If data on the bit line 621 goes low when the dynamic memory cell 603 is accessed, the amplifier 631 will not change state, but the amplifier 641 will change state. On the beginning of the clock cycle phi3, the output 659 of the amplifier 651 will transition from high to low and data at the output 659 will also transition from high to low. Again, because the delay between the clocks is about one-third of a normal signal propagation delay, the data at the output 659 becomes valid after one normal propagation delay, as opposed to three delays as in a normal sense amplifier scheme.

As described above, the sensing circuitry of the present invention may be employed with advantage in a variety of memory types. For example, the inventive sense amplifier and output circuitry may be utilized in DRAMs, SRAMs. Flash memories, EAPROMs, EEPROMs, EPROMs, PROMs, ROMs, dynamic shift register cells, CCD outputs, or any other memory type in which data storage is represented in the form of a stored charge or a stored potential. Moreover, in those cases, for example, where the memory cell provides both TRUE and COMPLEMENTARY outputs, a single memory cell may be combined with the inventive sensing circuitry to provide improved read access times. By way of further example, in cases where a memory cell provides only a single output, the cell may be combined with the inventive sensing circuitry, either alone or together with a reference charge or reference potential, to achieve improved read access times. Accordingly, sensing circuits that embody the present invention, as set forth in the appended claims, may provide greatly improved access times as compared to known sensing circuits.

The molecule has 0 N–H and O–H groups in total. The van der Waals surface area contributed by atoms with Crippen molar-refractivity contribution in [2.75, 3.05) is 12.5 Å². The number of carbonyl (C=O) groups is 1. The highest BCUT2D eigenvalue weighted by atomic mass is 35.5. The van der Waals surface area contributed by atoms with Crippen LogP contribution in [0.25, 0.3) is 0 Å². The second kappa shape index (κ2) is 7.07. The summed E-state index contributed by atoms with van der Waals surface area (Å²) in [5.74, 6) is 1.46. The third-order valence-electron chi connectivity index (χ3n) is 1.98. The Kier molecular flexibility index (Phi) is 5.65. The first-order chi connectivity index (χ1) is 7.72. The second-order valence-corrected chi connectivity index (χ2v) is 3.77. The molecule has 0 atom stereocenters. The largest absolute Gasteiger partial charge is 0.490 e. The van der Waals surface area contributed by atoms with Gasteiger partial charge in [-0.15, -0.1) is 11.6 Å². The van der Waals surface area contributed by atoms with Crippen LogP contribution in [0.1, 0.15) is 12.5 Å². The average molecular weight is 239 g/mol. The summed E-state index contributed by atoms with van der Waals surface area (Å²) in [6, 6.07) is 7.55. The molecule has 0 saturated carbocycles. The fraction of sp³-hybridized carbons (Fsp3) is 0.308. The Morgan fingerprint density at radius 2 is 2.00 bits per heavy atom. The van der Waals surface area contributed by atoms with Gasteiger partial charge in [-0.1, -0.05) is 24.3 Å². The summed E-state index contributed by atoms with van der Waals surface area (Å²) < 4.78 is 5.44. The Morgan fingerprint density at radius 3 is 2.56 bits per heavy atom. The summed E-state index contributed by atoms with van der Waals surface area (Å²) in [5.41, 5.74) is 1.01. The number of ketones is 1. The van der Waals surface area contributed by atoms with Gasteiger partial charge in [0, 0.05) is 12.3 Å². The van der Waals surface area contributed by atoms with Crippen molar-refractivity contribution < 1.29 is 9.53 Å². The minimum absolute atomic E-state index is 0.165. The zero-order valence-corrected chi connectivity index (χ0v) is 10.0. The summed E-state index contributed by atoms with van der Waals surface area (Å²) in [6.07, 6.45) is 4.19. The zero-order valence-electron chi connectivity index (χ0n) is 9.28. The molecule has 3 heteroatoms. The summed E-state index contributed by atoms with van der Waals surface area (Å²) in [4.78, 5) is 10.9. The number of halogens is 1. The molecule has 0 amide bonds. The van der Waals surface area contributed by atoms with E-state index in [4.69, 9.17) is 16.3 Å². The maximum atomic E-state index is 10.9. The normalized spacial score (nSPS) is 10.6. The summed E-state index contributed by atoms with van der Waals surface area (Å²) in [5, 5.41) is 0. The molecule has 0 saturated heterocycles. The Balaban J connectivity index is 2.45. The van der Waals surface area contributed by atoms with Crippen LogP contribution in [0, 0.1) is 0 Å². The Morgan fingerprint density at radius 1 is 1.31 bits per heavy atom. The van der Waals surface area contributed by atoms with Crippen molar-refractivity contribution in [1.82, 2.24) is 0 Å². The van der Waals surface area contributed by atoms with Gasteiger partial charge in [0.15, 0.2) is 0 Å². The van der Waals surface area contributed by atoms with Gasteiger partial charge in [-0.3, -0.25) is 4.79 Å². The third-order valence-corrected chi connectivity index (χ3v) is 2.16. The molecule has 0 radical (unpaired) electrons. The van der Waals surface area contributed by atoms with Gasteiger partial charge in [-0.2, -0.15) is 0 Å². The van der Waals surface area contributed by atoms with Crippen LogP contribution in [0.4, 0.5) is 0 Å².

The particular embodiments disclosed above are illustrative only, as the invention may be modified and practiced in different but equivalent manners apparent to those skilled in the art having the benefit of the teachings herein. Furthermore, no limitations are intended to the details of construction or design herein shown, other than as described in the claims below. It is therefore evident that the particular embodiments disclosed above may be altered or modified and all such variations are considered within the scope and spirit of the invention. Accordingly, the protection sought herein is as set forth in the claims below.

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Classifications
U.S. Classification365/205, 365/207, 365/203
International ClassificationG11C11/412
Cooperative ClassificationG11C11/412
European ClassificationG11C11/412